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Ruth: Parents pay any price, bear any burden

$230,610 to raise Skippy?
That sounds awfully low.

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$230,610 to raise Skippy? That sounds awfully low.

There are some facts and figures in life we probably don't really need to know: like when we're going to die, or how long the brother-in-law intends to stay at the house, or perhaps the final tally for the remodeled bathroom that began as a sink installation and wound up resembling one of Saddam Hussein's palace loos.

Now comes a recent U.S. Agriculture Department report titled, "Expenditures on Children and Families," which notes that by the time Muffin or Skippy turns 18, the average middle-class family will have spent (sit down for this) $230,610 raising the little dickens.

Even more dizzying is the $230,610 figure does not include college expenses, which of course eventually mount to $10 million.

And for this we still run the risk of the rug rat pursuing a career as a street mime.

Researchers broke down the costs to deliver Bubbles into early adulthood — housing (30 percent), food (16 percent), transportation (14 percent), clothing (6 percent), health care (8 percent), child care and education (18 percent) and miscellaneous (8 percent).

And for all of that, we still run the risk of Poopsie pursuing a career as a ghostbuster.

Clearly the fine folks over at the U.S. Agriculture Department grossly miscalculated the true tab for raising a child. We can probably all agree that the $230,610 for bringing up Bubba barely scratches the surface.

Only about $20,000 for food? Really? That would seem to be the Mountain Dew budget. That figure does not take into consideration the thousands of dollars wasted on discovering vast quantities of uneaten fruit and vegetables thrown under the couch by finicky boys who think this stuff grows on trees.

Nowhere in the report is there any accounting for the vast sums frittered away on Legos, Magic Cards, video games, snakes, frogs — and mice to feed the snakes and frogs — which certainly have to reach well into six figures.

Doors slammed so often in fits of adolescent pique over curfew restrictions that they needed to be constantly replaced — at least $2,000.

There are, of course, intangible costs that are difficult to calculate. How do you put a value on the time explaining to a tearful Biff that when the coach of his youth baseball program told him everyone was there to just have "fun" and every kid would enjoy equal playing time it was all just a big honking lie by an overbearing adult trying to relive his childhood?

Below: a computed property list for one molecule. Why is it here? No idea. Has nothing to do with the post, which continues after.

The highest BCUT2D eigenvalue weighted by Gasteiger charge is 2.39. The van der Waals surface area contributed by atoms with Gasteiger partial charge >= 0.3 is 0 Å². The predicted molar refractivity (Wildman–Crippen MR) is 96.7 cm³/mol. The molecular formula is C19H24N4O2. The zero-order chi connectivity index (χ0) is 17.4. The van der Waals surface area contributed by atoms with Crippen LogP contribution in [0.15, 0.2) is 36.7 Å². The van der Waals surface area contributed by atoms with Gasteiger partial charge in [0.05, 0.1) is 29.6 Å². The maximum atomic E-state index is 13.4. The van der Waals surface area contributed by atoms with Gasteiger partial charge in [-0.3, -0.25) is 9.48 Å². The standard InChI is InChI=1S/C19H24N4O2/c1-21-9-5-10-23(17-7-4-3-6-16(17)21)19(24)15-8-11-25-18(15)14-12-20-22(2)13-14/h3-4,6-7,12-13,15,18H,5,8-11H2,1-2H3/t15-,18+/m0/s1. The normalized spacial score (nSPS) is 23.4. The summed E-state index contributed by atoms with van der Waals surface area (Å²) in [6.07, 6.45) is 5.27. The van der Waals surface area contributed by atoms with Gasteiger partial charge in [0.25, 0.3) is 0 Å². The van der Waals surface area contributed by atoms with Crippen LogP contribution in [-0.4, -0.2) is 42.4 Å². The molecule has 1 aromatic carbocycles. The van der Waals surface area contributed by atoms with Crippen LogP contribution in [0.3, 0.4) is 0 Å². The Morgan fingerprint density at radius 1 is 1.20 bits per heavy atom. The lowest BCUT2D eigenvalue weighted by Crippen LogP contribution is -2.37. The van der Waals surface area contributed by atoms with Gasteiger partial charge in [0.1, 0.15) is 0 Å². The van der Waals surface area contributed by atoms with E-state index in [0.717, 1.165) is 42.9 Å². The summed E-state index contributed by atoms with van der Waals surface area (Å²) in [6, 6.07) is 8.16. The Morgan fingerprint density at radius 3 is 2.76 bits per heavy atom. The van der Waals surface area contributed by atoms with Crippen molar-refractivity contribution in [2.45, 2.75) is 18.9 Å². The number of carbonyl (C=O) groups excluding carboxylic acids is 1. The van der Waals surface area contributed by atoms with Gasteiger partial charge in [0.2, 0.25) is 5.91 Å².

And there are the copious amounts of aspirin required once Murgatroyd begins driver education, so much so you look like Al Pacino's Tony Montana in Scarface face down in a pile of cocaine. What do you think? $25,000? Too conservative?

And can we hope to arrive at an accurate estimate over the course of 18 long years for replenishing child-rearing supplies of scotch, gin, vodka, red wine, white wine and in a pinch even bourbon to get through the terrible twos, the forlorn fours, the sullen sixes, the angst eights, the temper tantrum tens and the monosyllabic period between 13 and 18, where those spawns of Satan living in a toxic nuclear waste dump down the hall regard you as part warden and full-time imbecile?

There's $230,610 right there. And that only covers the martini olives.

And for all of that we still run the risk of Darla Sue pursuing a career as a lap dancer.

How to put a monetary figure on the Bombshell of the Balkans standing in the middle of the driveway reciting Greek funeral rites because Chuck Yeager the Elder decided to head off with a stranger he met online to watch planes take off and land at Tampa International Airport? This one involved yet another crippled bedroom door. What would you call this? The BOGO of parenting?

Whether its $230,610 to navigate a kid from diapers to college, or any other figure, the money spent is a heavy bet that those little bouncing bundles of joy, anxiety, frustration, moodiness, laughter, tears and yes, the occasional assassin of bedroom doors sacrificed to the gods of testosterone, will emerge on the other side of 18 as functioning, responsible adults.

And for all that we still run the risk of Zelda pursuing a career as a body piercing model.

But it's still worth the gamble.

Ruth: Parents pay any price, bear any burden 08/22/14 [Last modified: Friday, August 22, 2014 6:21pm]
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